Morin et al. [28] identified the motivation to test for HIV as desire to know one’s serostatus, illness with opportunistic infections-STI, tuberculosis, unexplained weight loss, or witnessed the death of a spouse, child or a close friend. The perceived behavioural risks included people describing themselves as being at risk for HIV infection, suspicion or knowledge that their husbands or male partners had other sexual partners, or sexual behaviour under alcoholic influence putting one at risk. The identified barriers to taking the test included: prohibitive cost of testing for HIV, cost of transportation to testing sites, fear of testing positive, fear of contracting HIV and stress or worry associated with testing for HIV. Lack of proper knowledge of HIV, inconvenient hours or location, not trusting that result of test will be accurate and being embarrassed seen walking in and out of a testing centre were other barriers.

Botswana situation

Botswana has an estimated HIV prevalence rate of 19.03% and prevalence of 2.92% among the population aged 18 months and above [29]. This figure is slightly higher than the 2008 prevalence of 17.6% and an incidence rate of 2.9%. The epidemic has a gender bias with females having recorded a higher HIV prevalence of 19.2% compared to their male counterparts (14.1%) in 2012 [29]. The prevalence rate for older adults (50 years and over) is 26.3% for those aged 50-54; 22.8% for those aged 55-59; 20.9% for 60-64 and 10.4% for those aged 65 and over. The gender differentials show that the females have lower prevalence rate than males (31.8%, males and 22.8%, females for age 50-54; 33.5%, males and 16.2%, females for age 55-59 years). For older age groups, the prevalence rate is higher for females than males. The report indicates that there are estimated 287,611 older adults (50 years and over) [29]. Of those in the age group who tested for HIV and declared their results, 23.7% were HIV positive (25.5% of males, 21.5% of females) and this number is likely to increase because of new entrants into this cohort as a result of use of antiretroviral therapy (ART). The HIV prevalence for the older adults is high and comparable to those of the age groups 30-34 (33.9%), 35-39 (43.7%) and 40-44 (41.8%), yet there are no interventions specifically targeting the older adults while every intervention to curb the prevalence and incidence of HIV targets only those in the population below 50 years of age.

Origin of VCT in Botswana

The Government of Botswana and the Centres for Disease Control and Prevention (CDC), in 2000, set up, as a high priority, the provision of voluntary counselling and testing (VCT) outside the health care system and the first freestanding VCT facilities, termed Tebelopele, or ‘‘look into the future,’’ opened in April of the same year. There are 16 Tebelopele centres that provide free anonymous HIV rapid testing for the public with results obtained the same day. An aggressive social marketing campaign encouraged the people of Botswana to obtain their test for HIV at Tebelopele [2]. To increase access to HIV testing and counselling and maximize prevention and treatment opportunities, two approaches are employed, namely, Routine HIV Testing (RHT) which is provider-initiated HIV testing and counselling, and Voluntary Counselling and Testing (VCT) which is client-initiated HIV testing and counselling. RHT was implemented in Health facilities so that HIV positive patients could be identified early and those needing treatment could access it promptly [30]. Mandatory HIV testing has not been considered as effective for public health interventions or ethical in Botswana because it denies individuals the choice and violates principles such as the right to health and privacy. It is, however, only recommended in special circumstances such as rape, where it becomes necessary to ascertain if any infection has occurred in the culprit [30]. The 2012 Botswana AIDS Impact Survey [28] shows that 70.2% of those surveyed (n = 746041) had tested for HIV and 14.2% (n =105888) of those tested, belong to age group 50-64 years.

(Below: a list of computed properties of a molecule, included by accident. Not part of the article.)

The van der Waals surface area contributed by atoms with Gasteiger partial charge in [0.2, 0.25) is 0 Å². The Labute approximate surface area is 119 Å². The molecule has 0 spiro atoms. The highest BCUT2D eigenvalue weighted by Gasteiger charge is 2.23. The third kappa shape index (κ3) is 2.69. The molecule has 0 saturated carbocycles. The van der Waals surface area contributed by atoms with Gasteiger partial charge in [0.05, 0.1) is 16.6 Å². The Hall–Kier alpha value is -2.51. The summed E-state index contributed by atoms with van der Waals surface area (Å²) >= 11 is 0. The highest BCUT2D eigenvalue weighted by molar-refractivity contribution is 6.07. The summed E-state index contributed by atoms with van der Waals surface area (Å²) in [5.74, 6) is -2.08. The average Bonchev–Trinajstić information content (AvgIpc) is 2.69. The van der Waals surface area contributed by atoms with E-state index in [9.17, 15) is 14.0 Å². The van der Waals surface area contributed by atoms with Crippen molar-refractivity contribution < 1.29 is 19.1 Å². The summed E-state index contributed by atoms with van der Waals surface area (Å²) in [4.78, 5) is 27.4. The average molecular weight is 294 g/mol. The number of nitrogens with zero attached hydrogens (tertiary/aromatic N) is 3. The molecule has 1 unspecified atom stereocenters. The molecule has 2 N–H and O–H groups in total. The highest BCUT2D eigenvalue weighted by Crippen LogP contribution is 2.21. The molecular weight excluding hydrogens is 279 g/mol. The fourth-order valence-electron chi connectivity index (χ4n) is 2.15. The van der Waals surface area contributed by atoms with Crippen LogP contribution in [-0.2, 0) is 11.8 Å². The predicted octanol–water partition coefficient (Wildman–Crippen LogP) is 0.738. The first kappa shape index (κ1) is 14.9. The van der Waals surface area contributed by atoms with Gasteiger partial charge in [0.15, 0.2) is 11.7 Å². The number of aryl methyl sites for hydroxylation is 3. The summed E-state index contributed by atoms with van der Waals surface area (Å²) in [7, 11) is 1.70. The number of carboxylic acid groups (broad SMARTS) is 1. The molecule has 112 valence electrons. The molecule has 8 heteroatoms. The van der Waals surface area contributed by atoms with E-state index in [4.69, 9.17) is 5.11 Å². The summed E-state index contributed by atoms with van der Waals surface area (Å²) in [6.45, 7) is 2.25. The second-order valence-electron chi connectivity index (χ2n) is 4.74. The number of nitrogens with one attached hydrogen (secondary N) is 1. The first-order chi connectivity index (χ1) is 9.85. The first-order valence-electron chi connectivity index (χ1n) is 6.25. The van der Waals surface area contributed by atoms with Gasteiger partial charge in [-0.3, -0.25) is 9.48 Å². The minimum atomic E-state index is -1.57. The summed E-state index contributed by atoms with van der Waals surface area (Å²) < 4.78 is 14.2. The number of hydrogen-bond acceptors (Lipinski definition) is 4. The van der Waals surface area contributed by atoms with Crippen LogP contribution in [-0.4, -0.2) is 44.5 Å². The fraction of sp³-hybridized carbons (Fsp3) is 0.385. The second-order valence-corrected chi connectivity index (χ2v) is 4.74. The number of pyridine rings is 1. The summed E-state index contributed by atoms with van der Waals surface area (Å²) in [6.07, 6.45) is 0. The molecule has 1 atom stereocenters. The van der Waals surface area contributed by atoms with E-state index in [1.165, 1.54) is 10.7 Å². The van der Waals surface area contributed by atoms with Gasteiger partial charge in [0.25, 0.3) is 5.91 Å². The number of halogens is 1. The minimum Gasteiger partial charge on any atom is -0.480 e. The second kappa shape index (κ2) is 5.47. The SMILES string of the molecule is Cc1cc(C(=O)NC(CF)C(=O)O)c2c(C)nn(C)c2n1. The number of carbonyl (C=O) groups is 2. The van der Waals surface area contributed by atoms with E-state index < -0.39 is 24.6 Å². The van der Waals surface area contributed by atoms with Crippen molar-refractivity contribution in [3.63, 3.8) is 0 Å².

It is evident that although Botswana has made tremendous stride in the establishment of voluntary counselling and testing (VCT) centres and there’s been a steady rise in those being tested for HIV, but very little is known about the knowledge, demand for or use of voluntary HIV counselling and testing among older adults in Botswana.